Keeping the brain functioning at its best is important for people of all ages. For mature adults, it becomes essential. The majority of people over 60 reports that they have experienced some level of decline in their cognitive abilities. Whereas most people know the benefits of brain exercises, quality sleep and new experiences in keeping the brain agile, fewer understand that physical activity can contribute greatly. Here are exercises that will help you keep fit both physically and mentally.
It is common knowledge that aerobic exercise strengthens the heart and lungs and increases blood flow to the brain. Anytime you increase the volume of blood available to the brain, you will experience improvements in brain health due to improved access to oxygen and energy. The brain requires high levels of energy to function at its best and complete the complex tasks of processing and directing information. You may be surprised to find that of all the organs in the body, the brain needs the most energy. Fully 20% of all the energy in your body is used in brain functions.
A lesser-known benefit of this type of physical conditioning is that it helps the brain to manufacture new brain cells. Aerobic exercise stimulates the release of growth facture proteins which support the creation of new brain cells and the formation of new neural pathways.
Any exercise that raises your heart rate can be considered an aerobic activity. You can take part in dedicated aerobic classes, but if that isn’t appealing to you, activities such as dancing, playing tennis, old-fashioned calisthenics, walking and swimming are all excellent choices.
Strength training helps aging adults avoid injuries and maintain the ability to live independent lives. It also has a particular benefit for keeping them mentally fit. Unlike aerobic exercise, strength training creates a fluctuating surge of blood to the brain, cycling between high flow and low flow. This appears to benefit a particular part of the brain called the hippocampus. This small section of the brain that sits near the base of the skull is responsible for memory and the retention of new information. These are functions of particular interest to older adults.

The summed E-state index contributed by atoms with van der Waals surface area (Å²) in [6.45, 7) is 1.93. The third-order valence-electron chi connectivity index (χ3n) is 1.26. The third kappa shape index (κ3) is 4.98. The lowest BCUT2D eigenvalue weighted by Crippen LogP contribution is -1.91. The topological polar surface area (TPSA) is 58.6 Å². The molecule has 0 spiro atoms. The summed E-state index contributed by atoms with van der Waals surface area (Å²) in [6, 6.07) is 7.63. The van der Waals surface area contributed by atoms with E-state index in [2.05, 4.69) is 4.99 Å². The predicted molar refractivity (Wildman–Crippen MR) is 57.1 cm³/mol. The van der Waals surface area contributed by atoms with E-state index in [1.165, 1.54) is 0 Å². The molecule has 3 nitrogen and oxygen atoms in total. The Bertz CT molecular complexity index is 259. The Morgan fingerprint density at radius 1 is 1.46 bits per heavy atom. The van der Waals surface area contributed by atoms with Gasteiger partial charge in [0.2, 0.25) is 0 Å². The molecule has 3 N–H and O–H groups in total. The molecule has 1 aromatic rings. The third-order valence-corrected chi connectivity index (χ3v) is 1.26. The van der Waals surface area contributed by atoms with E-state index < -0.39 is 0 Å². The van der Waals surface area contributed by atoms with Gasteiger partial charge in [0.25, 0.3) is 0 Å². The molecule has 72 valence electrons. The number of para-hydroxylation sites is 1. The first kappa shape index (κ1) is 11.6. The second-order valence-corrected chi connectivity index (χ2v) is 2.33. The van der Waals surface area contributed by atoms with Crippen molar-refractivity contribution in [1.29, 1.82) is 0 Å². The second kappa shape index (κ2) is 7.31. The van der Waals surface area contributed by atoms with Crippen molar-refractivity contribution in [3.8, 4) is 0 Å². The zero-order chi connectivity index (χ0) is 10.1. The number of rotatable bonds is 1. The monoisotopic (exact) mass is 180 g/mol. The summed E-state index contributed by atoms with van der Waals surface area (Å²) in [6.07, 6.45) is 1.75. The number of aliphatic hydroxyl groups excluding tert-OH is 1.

You can use a classic weight lifting routine to add strength training to your fitness routine. For those who may be concerned with potential injuries, weight training doesn’t have to use free weights; it can utilize weighted machines as well.
Another great alternative would be bodyweight exercises. Bodyweight routines don’t require any equipment other than your own frame and reduce the risk of equipment-related injuries. They are a good choice for those who don’t wish to go to a gym or fitness studio for their workout.
A third option would be resistance training using exercise bands or cords. These inexpensive tools can offer the benefits of weights but can be tailored to those with less initial physical strength. They also tend to be easier on the joints than free weights or machines.
Exercise that improves coordination and balance can help older people to avoid some of the most common injuries that occur due to falls, but they also have important brain benefits as well. Wellandgood.com states that exercises that require the brain to coordinate movement and plan ahead are effective at increasing brain plasticity; that is the ability to adjust and be mentally flexible.
Some of the best choices for coordination and balance include pilates and yoga. Both of these types of exercises demand focus and attention as the body must make constant, subtle adjustments to maintain balance. Tai chi is another good choice. The added benefit of these workouts is that they are low impact and do not place undue stress on the joints.
Growing evidence that fitness routines are not only good for the body but also for the brain should encourage people, both young and old, to begin a regular exercise practice. The right exercise can improve your strength, flexibility, cardiovascular fitness and your brain function.